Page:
Sharing information is invaluable to the overall practice of medicine and leads to improvements in patient care. Whether you are doing formal case reports written to the high standard that journals require or writing in a less formal manner, publishing articles raises the value of your professional brand. Conducting research with a team can help you see if you like being in a leadership role and be the first step in developing your leadership skills. If you lead a team through a successful research project and enjoy it, that is a strong indicator that you are ready to take another step in your career.

Academic Medicine

The healthcare system depends on high-quality physicians joining academia. Academic physicians contribute to medicine in three significant ways – teaching, research, and clinical care. Future generations of physicians are taught and trained by academic physicians. Medical advancements through research in laboratories are made by academic physicians. Physicians provide care to patients with complicated medical problems at academic medical centers. There are many great opportunities for you to practice medicine the way you want and contribute to the future of medicine.

Leadership and Management

Taking a management or leadership position can be a significant step for a physician as it opens additional career options. If you continue down the healthcare administration path eventually your role in patient care may end. Even though you may stop seeing patients, the overall goal is still the same, providing high-quality patient care. You’ll do this by working to make your facility more efficient and developing the best environment for the healthcare professionals that work there. The American Association for Physician Leadership is a great place to learn more about the transition from physician to executive. As you transition to a leadership position, you gain responsibilities for a wide range of business functions including operations, finances, and planning the future of the organization. The benefits of having your perspective as a physician applied to leadership is invaluable. Your understanding of how care is provided, experience working with clinicians, and experience with inefficiencies within the organization means you have the knowledge to make a difference.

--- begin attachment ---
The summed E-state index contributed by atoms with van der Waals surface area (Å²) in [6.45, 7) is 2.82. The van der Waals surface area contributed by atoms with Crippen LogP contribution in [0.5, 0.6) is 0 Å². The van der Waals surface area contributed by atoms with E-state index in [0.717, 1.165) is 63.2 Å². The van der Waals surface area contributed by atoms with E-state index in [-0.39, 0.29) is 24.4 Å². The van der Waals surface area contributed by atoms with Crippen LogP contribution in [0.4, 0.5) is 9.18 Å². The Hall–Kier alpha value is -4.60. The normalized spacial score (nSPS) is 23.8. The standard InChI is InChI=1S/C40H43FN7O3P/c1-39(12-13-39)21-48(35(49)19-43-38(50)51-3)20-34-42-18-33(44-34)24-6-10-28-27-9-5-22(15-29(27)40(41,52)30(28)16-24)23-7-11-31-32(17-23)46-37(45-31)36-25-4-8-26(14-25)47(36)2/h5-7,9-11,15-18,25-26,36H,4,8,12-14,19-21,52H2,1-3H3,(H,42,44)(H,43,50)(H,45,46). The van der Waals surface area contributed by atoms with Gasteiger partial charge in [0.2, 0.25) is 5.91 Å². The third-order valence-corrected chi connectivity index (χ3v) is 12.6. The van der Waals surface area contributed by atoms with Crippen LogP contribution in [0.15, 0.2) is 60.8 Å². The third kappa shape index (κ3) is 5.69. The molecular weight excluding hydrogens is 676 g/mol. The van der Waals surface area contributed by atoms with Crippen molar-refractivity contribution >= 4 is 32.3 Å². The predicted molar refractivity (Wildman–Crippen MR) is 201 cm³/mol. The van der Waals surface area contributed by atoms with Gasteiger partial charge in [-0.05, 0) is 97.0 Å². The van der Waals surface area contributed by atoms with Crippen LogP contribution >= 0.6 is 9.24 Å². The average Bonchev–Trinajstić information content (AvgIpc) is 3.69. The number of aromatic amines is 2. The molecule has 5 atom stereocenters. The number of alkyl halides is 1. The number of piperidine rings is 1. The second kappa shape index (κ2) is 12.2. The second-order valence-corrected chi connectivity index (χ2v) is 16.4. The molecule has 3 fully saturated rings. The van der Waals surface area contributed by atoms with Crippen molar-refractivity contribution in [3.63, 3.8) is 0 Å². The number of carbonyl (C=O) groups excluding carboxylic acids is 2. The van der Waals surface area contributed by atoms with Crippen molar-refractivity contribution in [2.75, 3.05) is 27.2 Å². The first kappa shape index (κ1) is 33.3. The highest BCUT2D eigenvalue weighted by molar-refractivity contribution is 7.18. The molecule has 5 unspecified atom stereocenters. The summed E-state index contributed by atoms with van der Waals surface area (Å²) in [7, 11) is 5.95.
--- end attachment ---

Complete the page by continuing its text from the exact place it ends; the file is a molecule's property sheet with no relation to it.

Starting Your Own Practice

Take full control of your career by starting your own practice. The pros of owning your own practice include control and autonomy. The cons include the increased work that is involved with ensuring that the practice is successful. The middle ground between independent and employed is being a part owner in a group practice. You’ll have less control but also less stress. The current trend in American Healthcare is that physicians are choosing to be hospital employed. In 2018, 47.4% of physicians worked for a hospital while 45.9% were independent with an ownership stake. That is the first time employed physicians outnumbered self-employed physicians since 2012.1 Your education and experience outside of medicine come into play if you’re a solo practitioner or group practice owner. Any business savvy you have learned will be needed. You may want to slowly transition from employed to independent as your career progresses. You could transition into concierge medicine. If you have a large enough base of patients that you see on a regular basis, this practice model is a viable option.

Non-traditional

There are some non-traditional career opportunities that might suit the more adventurous or compassionate. Correctional health services include helping incarcerated patients that are mentally ill, have substance abuse problems, or are elderly and need extra care. Correctional healthcare provides an opportunity for physicians to gain experience quickly due to patient volume and diversity. An adventurous physician can take a position on a cruise ship or at a resort. These positions are typically seasonal, and the compensation can be lower than a traditional practice. If you are at a point in your career where your financial status is secure, a lifestyle position at a resort is a great way to enjoy your success while continuing to see patients.